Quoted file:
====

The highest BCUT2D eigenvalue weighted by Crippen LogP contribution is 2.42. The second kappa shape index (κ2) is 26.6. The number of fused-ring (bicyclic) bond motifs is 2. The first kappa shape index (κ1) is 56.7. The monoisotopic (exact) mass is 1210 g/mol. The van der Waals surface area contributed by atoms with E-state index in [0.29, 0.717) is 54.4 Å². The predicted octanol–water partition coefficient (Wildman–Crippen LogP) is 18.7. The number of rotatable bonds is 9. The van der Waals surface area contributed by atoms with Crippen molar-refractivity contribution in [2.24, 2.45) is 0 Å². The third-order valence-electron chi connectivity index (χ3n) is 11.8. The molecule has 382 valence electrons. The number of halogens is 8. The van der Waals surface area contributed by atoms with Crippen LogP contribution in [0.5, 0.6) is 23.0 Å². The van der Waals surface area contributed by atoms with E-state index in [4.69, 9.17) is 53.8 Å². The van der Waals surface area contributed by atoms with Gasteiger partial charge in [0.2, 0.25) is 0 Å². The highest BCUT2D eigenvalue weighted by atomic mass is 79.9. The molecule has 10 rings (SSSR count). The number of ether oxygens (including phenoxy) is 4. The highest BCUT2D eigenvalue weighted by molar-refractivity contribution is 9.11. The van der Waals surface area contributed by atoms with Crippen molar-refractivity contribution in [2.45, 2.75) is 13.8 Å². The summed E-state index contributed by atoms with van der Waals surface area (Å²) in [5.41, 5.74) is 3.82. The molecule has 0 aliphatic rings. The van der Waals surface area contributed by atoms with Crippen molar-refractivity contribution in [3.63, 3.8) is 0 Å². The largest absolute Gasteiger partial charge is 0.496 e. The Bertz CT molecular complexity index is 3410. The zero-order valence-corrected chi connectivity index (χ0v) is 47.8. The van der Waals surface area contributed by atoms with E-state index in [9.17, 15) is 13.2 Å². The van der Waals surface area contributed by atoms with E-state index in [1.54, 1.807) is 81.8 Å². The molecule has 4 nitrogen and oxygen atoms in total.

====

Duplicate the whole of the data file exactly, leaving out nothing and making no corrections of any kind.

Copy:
The highest BCUT2D eigenvalue weighted by Crippen LogP contribution is 2.42. The second kappa shape index (κ2) is 26.6. The number of fused-ring (bicyclic) bond motifs is 2. The first kappa shape index (κ1) is 56.7. The monoisotopic (exact) mass is 1210 g/mol. The van der Waals surface area contributed by atoms with E-state index in [0.29, 0.717) is 54.4 Å². The predicted octanol–water partition coefficient (Wildman–Crippen LogP) is 18.7. The number of rotatable bonds is 9. The van der Waals surface area contributed by atoms with Crippen molar-refractivity contribution in [2.24, 2.45) is 0 Å². The third-order valence-electron chi connectivity index (χ3n) is 11.8. The molecule has 382 valence electrons. The number of halogens is 8. The van der Waals surface area contributed by atoms with Crippen LogP contribution in [0.5, 0.6) is 23.0 Å². The van der Waals surface area contributed by atoms with E-state index in [4.69, 9.17) is 53.8 Å². The van der Waals surface area contributed by atoms with Gasteiger partial charge in [0.2, 0.25) is 0 Å². The highest BCUT2D eigenvalue weighted by atomic mass is 79.9. The molecule has 10 rings (SSSR count). The number of ether oxygens (including phenoxy) is 4. The highest BCUT2D eigenvalue weighted by molar-refractivity contribution is 9.11. The van der Waals surface area contributed by atoms with Crippen molar-refractivity contribution in [2.45, 2.75) is 13.8 Å². The summed E-state index contributed by atoms with van der Waals surface area (Å²) in [5.41, 5.74) is 3.82. The molecule has 0 aliphatic rings. The van der Waals surface area contributed by atoms with Crippen molar-refractivity contribution in [3.63, 3.8) is 0 Å². The largest absolute Gasteiger partial charge is 0.496 e. The Bertz CT molecular complexity index is 3410. The zero-order valence-corrected chi connectivity index (χ0v) is 47.8. The van der Waals surface area contributed by atoms with E-state index in [9.17, 15) is 13.2 Å². The van der Waals surface area contributed by atoms with E-state index in [1.54, 1.807) is 81.8 Å². The molecule has 4 nitrogen and oxygen atoms in total.